• Hugging Mark at the airport.

Thanks to everybody, vocal or not, who traveled along with me through the past two weeks' posts. And thanks to my awesome in-laws for holding down the fort while I was away. It's good to be home.

For next week, if you're curious about some aspect of touring that I didn't touch on in the last two weeks, ask away -- I'll do my best to answer.

See you then!

Friday, January 21, 2011


Couldn't sleep. Up at 3:00, lift to airport at 5:30, just arrived in San Francisco. It's SUNNY! Looking forward to the school event today -- Walter Mayes' school for those of you who know the thespian and Giant Storyteller. Then Hicklebee's bookstore tonight--I love Hicklebee's and the staff! Then one more event tomorrow and I get to go HOME, kiss all my boys, and COLLAPSE. Can't wait!

Wednesday, January 19, 2011


I missed yesterday, sorry! I arrived late, crashed, woke up super early because I was still on St. Louis time, made myself get up and go for a run along the waterfront. It was cold and dark, but gorgeous with all the lights and a view of the Space Needle. Then it was go-go-go all day, doing school visits and then a video interview before an evening book signing at Third Place Books. My cousin and his family showed up to tonight's signing--it was so nice to see them! There were two collectors in the audience who had stacks of first printings for me to sign. One of them even had a first printing of How I Survived Being A Girl--cool! There was also someone whom I'd met at the Phoenix airport a couple of years ago, and a person who'd read my piece in the Scalzi blog -- actually she was the second person who came to a signing on this tour because of the Scalzi blog. It's interesting (and a little strange) how immediately bonding that is. Now I'm back at the hotel, eating crumbs from a scone and nuts because it's too late (and I'm too tired) to go get any dinner. Lame post, I know. I could tell you about the deranged guy who was shouting at runners as they went by the naked statue in an enormous fountain by the waterfront this morning, but I'm too tired. Much, much too tired! Thanks for checking in on me. It's nice to know you care. G'night!

Monday, January 17, 2011

How NOT To Interview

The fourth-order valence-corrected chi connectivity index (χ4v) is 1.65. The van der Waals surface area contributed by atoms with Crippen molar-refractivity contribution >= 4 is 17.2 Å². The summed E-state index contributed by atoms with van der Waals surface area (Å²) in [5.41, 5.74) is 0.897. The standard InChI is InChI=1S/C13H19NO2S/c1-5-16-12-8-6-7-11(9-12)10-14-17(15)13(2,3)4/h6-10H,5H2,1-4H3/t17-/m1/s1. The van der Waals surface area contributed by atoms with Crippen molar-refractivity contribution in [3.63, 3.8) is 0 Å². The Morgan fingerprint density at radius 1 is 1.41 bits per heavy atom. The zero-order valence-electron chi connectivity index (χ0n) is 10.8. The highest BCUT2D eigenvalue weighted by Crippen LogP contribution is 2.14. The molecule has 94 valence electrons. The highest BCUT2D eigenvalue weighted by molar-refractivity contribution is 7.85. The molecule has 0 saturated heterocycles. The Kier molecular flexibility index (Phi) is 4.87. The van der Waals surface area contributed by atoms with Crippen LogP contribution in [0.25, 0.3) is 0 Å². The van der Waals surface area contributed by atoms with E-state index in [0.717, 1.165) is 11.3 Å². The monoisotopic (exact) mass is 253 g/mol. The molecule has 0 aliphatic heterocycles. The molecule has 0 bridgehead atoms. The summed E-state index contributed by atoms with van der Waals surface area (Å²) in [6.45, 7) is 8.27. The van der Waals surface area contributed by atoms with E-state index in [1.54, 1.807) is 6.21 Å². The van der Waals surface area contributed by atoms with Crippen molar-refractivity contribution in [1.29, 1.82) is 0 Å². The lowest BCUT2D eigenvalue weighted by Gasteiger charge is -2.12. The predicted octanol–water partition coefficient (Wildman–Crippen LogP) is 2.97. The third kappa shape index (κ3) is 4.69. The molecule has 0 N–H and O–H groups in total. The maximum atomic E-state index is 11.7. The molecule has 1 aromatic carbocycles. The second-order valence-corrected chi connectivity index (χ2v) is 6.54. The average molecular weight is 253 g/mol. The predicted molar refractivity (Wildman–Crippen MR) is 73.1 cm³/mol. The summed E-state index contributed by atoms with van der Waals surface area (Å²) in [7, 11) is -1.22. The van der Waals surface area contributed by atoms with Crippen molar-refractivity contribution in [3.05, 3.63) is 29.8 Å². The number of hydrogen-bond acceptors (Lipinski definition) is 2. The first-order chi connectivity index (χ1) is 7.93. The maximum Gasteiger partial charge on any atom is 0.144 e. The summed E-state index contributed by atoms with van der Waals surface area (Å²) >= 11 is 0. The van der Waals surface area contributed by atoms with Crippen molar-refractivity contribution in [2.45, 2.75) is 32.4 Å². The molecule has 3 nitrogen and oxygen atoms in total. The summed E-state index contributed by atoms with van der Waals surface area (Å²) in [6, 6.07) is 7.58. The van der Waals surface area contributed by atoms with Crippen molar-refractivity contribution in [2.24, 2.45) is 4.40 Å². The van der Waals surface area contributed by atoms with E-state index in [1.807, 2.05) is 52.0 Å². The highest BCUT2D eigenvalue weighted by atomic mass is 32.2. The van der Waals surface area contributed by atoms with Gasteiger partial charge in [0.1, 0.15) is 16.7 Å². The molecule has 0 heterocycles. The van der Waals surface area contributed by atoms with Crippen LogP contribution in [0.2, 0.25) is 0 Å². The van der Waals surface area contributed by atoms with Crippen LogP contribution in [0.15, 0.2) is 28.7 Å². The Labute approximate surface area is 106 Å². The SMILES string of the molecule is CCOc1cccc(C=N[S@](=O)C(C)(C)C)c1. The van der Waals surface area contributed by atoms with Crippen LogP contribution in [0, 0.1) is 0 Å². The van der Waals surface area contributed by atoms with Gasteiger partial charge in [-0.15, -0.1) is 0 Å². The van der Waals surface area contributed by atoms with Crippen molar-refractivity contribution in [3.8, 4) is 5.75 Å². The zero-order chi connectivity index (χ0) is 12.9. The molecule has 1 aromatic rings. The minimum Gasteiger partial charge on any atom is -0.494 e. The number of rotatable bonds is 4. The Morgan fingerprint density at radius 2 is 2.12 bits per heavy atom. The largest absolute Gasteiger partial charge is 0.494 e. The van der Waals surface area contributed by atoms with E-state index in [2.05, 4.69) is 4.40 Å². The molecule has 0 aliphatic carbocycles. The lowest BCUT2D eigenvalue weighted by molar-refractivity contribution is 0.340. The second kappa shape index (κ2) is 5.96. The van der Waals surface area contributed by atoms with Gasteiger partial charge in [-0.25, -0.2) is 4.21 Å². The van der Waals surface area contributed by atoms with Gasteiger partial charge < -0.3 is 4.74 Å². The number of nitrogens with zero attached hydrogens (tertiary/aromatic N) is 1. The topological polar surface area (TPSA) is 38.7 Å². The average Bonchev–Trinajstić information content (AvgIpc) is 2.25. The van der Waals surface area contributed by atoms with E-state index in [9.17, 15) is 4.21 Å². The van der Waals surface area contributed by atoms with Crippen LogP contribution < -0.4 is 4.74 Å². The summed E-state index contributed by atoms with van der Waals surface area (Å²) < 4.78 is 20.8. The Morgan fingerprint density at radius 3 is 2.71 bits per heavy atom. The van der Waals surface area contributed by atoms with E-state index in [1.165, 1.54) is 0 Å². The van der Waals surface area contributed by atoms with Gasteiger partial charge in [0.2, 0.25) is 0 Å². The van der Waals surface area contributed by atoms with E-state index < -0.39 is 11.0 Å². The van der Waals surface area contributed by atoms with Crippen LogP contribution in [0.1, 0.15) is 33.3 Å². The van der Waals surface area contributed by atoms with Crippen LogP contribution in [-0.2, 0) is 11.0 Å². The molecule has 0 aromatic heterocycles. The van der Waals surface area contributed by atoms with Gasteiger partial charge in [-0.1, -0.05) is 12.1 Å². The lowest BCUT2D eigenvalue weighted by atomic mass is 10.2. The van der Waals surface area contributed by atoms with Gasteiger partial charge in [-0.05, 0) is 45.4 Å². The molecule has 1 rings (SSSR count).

Despite interference from ice, The Running Dream tour has been pretty uneventful. I get where I’m supposed to go, the equipment all works….things go as The Schedule says they should. Until today. Today I was escorted to Booksource in St. Louis, a wholesale retailer that had me sign a gazillion books for stock. The people were nice and everything went great. The Schedule said they would take me out to lunch afterwards, which they did, mindful of the fact that I needed to be back at my hotel by 1:00 to do a live phone interview with Atlanta-based “Americas Web Radio” (rescheduled from last week when no one could get to the station because of the ice). We got seated immediately, placed our orders fairly soon thereafter, and relaxed…everything was going according plan. Then my phone rang. As I clicked it on I noticed the time was 12:00. “Hello, this is Tom from Americas Web Radio, are you ready to do your interview?” “But it’s only—” and then I realized that it was an hour later in Atlanta. The Schedule was messed up! I gave him a quick rundown of the situation, excused myself from the table, and scooted out of the noisy restaurant and into the bar. And then I realized we’d been disconnected. So I hit redial and when Tom answered he informed me that he’d just put me on hold while the host, Lisa, did the introduction. He went “dead” again, and I held on. The bar was suddenly filling with people and was loud, so I went into the small foyer, but groups of people were stompping in in their snow gear and loud voices. Lisa was now on, but I could barely hear her. So I moved into the snow room up front and shivered through a few questions, until loud people started filing in there, too. I ducked back inside desperately looking for a quiet space, all the while trying to discuss The Running Dream with some level of cohesive intelligence. I finally found a back staircase. It was a straight flight up with a “lift” along the side – you know a single motorized chair for people who cannot walk up stairs. The rails of the lift apparatus narrowed the staircase by about a third, and with me standing there passage was pretty tight. Fortunately, nobody went up or down for a while, My open ear was plugged tight with my finger, and it was a strain to hear, but at least I could answer the questions, and was able to talk to Lisa for a whole 10 minutes without interruption. Then big men in parkas started lugging up huge coolers. When the first one appeared I just squeezed up against the lift rails to get out of the way. Then the second guy arrived carrying something even bigger. And the third. And I’m trying to stay out of the way, hear what’s being said, and answer questions without sounding like anything’s wrong. Finally I went the other half of the distance up the stairs, sat on the little chair at the top of the lift to make room for these hulking guys and their giant coolers, and that’s when I saw that the room at the top of the stairs wasn’t an office, but a room with table and chairs—like an upstairs annex to the restaurant—and after the hulking guys left, there was nobody in it. So I went inside, found a corner, faced the wall and hunkered down with my finger in one ear and my cell phone cranked up to maximum volume against the other. For about three minutes it was quiet in the room. Then the sheet metal started arriving. Big sheets of it, boinging and banging around behind me. Now, the whole time I’m answering questions I’m trying to ignore the sound and I’m hoping they can’t hear it in the radio station studio, but after the drills started Lisa asks me, “What is that noise?” So, live on the air, I recounted everything I’d done to try to conduct this interview. Lisa was great about it, and I managed to make it through a total of four 15-minute segments. Who knows what it sounded like to people listening? I’m told it’ll be posted as a podcast online later, but I don’t think I want to hear! The women I was supposed to have lunch with were very nice and understanding about their disappearing guest (my escort explained the situation) and I’m glad they went ahead and ate without me. After all this I really needed to get out for a run, and since Forest Park is right near my hotel, I bundled up in three shirts (don’t have a sweatshirt) shorts (don’t have sweats) 3 headbands (two over my ears, one around my neck) and mittens, and headed around the park. Despite the snow and the brrrrr temps, it was a lovely run. I went past a zoo and an outdoor ice skating facility. I saw beautiful architecture and a 1904 (?) World’s Fair building. And then I took a wrong turn and wound up facing what you see in the picture posted. A little bit scary, but hey, I had my phone (which I took the picture with) and my speedy (although frost-bitten) legs to get me out of any potentially dangerous situation. And see? Here I am, safe and sound (and finally warm!) telling you about it. The day’s not over though—I have an event at a Border’s store tonight and who knows what--whoops! The Schedule says it's in 45 minutes! And I’m still in my running clothes! Tomorrow Seattle—see you then!